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Visor Clear

Technical Information

Catalogue No: C0378
Category: Head-Mounted Equipment [HMD/NVG/Glasses]
Object Type: Module/Sub-Assembly/Component
Object Name: Visor Clear
Part No: 229-270625
Serial No: ?
Manufacturer: Helmets
Division: Unknown
Year of Manufacture: Unknown
Width (mm):
Height (mm):
Depth (mm):
Weight (g):
Location: Rack RAA15 (HMDs) [Mezzanine Store]



This is a visor kit comprising a clear visor, mounting arms and fastening parts.
The parts have no identification marks, though the delivery box has the customers part number hand-written across it. The given weight is for the plastic visor alone. The total with the various fittings and delivery box is 690g.
The Visor was made by Helmets Ltd to an Airborne Display Division Part No. 229-270625 which does not look correct as it is too high a number.

The visor on a flying helmet serves a number of important functions and most helmets are equipped with two visors with an air gap in between; a clear and a dark called respectively the Blast or Display Visor and the Glare or Laser Visor. Visors are usually made of a polycarbonate material and will have a neutral density coating. The most obvious use is to protect the pilot’s eyes from glare and the Glare Visor will do this; a transmission of 15% is typical. This visor reduces solar glare, UV and blue light and thermal transmission. Some systems may have a third visor for laser protection although this function can be incorporated into the Glare Visor if desired.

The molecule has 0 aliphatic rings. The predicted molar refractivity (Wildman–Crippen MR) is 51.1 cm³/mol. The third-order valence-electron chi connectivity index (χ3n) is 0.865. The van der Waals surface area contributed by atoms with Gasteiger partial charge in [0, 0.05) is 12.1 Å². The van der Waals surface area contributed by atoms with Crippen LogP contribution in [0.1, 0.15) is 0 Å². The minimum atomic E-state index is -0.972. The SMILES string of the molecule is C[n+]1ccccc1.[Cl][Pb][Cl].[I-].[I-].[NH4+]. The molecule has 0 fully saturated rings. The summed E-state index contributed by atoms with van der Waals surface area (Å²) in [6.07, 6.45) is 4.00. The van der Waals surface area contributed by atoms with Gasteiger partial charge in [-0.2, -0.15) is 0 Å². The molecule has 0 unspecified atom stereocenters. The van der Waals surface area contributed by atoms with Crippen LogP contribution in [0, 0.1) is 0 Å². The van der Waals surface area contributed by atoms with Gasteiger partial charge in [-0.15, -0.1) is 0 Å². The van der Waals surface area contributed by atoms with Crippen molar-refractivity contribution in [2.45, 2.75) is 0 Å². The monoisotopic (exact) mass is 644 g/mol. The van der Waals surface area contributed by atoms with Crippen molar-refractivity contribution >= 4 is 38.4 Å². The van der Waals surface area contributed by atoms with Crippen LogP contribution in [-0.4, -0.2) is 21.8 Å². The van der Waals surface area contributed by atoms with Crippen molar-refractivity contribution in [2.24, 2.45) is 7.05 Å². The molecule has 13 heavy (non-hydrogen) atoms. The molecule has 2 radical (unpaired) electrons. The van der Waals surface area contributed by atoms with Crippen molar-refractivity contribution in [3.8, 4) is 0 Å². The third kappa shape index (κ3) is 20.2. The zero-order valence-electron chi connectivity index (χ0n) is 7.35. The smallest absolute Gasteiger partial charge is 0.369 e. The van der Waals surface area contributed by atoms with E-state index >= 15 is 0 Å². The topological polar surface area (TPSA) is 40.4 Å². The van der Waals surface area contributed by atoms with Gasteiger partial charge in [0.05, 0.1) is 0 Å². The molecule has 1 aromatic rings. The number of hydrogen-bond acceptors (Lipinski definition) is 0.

The second major function is to protect the pilot in the case of ejection particularly from the massive windblast shock as the pilot’s head comes clear of the cockpit. This is the role of the Blast Visor which may also be used to reduce solar effects and on a Helmet Mounted Display this visor may be used to reflect the display image from the optical system back to the pilot’s eyes and as such may have a dichroic patch or more special transmit/reflect coatings over the whole surface. Penetration protection is also provided by the Blast/Display visor and the test involves firing a .22 calibre Fragment Simulating Projectile at the test visor which must survive 3 impacts without penetration.

 Both visors must be optically of high quality so that there is no distortion of the outside world nor spurious reflections.

Click to enlarge